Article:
Gilbert's career spanned 70 years, and in those decades she created posters, prints, and other graphic work which she used to rally support for union struggles, farm workers, the women’s movement, gay and lesbian rights, and the international movement for peace. In San Francisco, Gilbert worked on murals for the Works Progress Administration (WPA) and later, she joined the San Francisco Graphic Arts Workshop, an artist-run collective that specialized in traditional printmaking from lithographs and etchings to woodblocks and silkscreen. [5] A pacifist, peace and human rights were the issues that inspired the rest of her life's work, as she donated her art and her time towards the causes that, to her, were most important.

Louise Lewis Gilbert
Peace
ca. 1965  
Color serigraph
5 3/8 x 15 1/8 inches
The Annex Galleries, Santa Rosa, California
Dorothy Dolph Jensen (1895-1977) was born in Forest Grove, Oregon, to a prominent pioneer family, her grandfather was a U.S. Senator and her mother, a well-known character actress. In 1907, chaperoned by an aunt, she and her sisters went to Europe where she remained for seven years during which time she began her art education in Antwerp with a Monsieur Hanneau, and then continued her studies in Paris where she became a student at the Academie Julian. It there she first learned how to produce etchings at just thirteen years old.

At the outbreak of World War I, Jensen left Europe for the Northwest in 1914, where she returned to Oregon to study at the Portland Art School with Harry Wentz and Sidney Bell. Jensen met her husband, Lloyd, at the Schneider Art Gallery in Seattle where they worked together-he, a noteworthy craftsman, and she, working as a gilder. Following her marriage in 1919, Dorothy would remain in Seattle permanently, becoming one of the City's most highly respected artists. Lloyd Jensen produced exceptionally beautiful hand-carved frames not only for his wife but also for most of Seattle and Alaska's most important artists.[6]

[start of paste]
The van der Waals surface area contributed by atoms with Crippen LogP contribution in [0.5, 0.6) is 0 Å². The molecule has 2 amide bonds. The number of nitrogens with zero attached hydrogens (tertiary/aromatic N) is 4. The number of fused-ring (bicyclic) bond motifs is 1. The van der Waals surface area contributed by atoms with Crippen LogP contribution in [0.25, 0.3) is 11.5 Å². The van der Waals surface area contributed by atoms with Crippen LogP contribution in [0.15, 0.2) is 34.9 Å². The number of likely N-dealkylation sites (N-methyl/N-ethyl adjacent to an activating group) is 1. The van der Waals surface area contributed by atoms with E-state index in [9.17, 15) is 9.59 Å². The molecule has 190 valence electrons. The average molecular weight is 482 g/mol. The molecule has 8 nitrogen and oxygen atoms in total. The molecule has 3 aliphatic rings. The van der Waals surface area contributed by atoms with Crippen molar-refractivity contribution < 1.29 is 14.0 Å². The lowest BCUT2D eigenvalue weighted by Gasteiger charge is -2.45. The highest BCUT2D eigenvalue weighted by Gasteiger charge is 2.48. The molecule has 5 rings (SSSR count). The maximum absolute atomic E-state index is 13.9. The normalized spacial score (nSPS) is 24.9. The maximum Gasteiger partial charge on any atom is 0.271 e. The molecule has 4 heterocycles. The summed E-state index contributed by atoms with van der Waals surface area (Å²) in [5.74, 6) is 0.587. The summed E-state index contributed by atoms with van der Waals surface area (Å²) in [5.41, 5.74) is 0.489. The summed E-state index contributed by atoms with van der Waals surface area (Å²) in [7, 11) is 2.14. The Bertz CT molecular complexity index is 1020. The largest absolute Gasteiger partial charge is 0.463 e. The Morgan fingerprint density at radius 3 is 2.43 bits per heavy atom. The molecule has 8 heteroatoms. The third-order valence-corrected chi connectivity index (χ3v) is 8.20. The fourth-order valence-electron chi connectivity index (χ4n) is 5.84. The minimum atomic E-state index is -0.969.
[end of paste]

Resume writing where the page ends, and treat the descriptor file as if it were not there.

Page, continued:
Dorothy Dolph Jenson
Mt. Rainier
ca. 1930
 Oil on canvas
20 x 24 inches'
Collection of Doris Jensen Carmin
Jensens's earliest inspiration as a painter was the Oregon countryside including its coastal areas, mountains, and deserts in the eastern region of the state. Jenson continued to develop her technique in printmaking, and became one of the city's few artists working in intaglio methods in the 1920s and 30s. A founding member of the Women Painters Of Washington in 1930, Dorothy Dolph Jensen was also a charter member of the Northwest Watercolor Society and an early exhibitor and long time member of the Northwest Print-makers organization, which was formed in 1928.

Dorothy Dolph Jensen
Fossil Inclusions
ca. 1940
Linocut

9 x 12 inches
Susan Teller Galleries, New York
Her exhibition history includes a one-woman show at the Seattle Art Museum, the Seattle Fine Arts Society, Women Painters of Washington as well as exhibitions in Washington, D.C., Los Angeles, Chicago, Cleveland and San Francisco.Her work is in the Permanent Collection of the Portland Art Museum, the Tacoma Art Museum, the Seattle Art Museum, and the Hallie-Ford Museum of Art in Salem, Oregon.


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1. Women Painters of Washington, http://womenpainters.com/ABOUT/About07.htm, (accessed April 22, 2013).
2. David F Martin., An Enduring Legacy, Women Painters of Washington, 1930-2005, (Washington: University of Washington Press, 2005), 32.
3. Ibid.
4. Mark Vallen, Mark Vallen's Art for a Change, events, theory, commentary, http://art-for-a-change.com/blog/2005/10/louise-gilbert-rip.html, (accessed April 23, 2013).
5. Ibid.
6. Women Painters of Washington, 75th Anniversary, 1930-2005,  Dorothy Dolph Jensen, 1895-1977,  One of Six Founders,
http://www.womenpainters.com/75th/JENSEN/Jensen.html. (accessed April 24, 2013).
6. Ibid.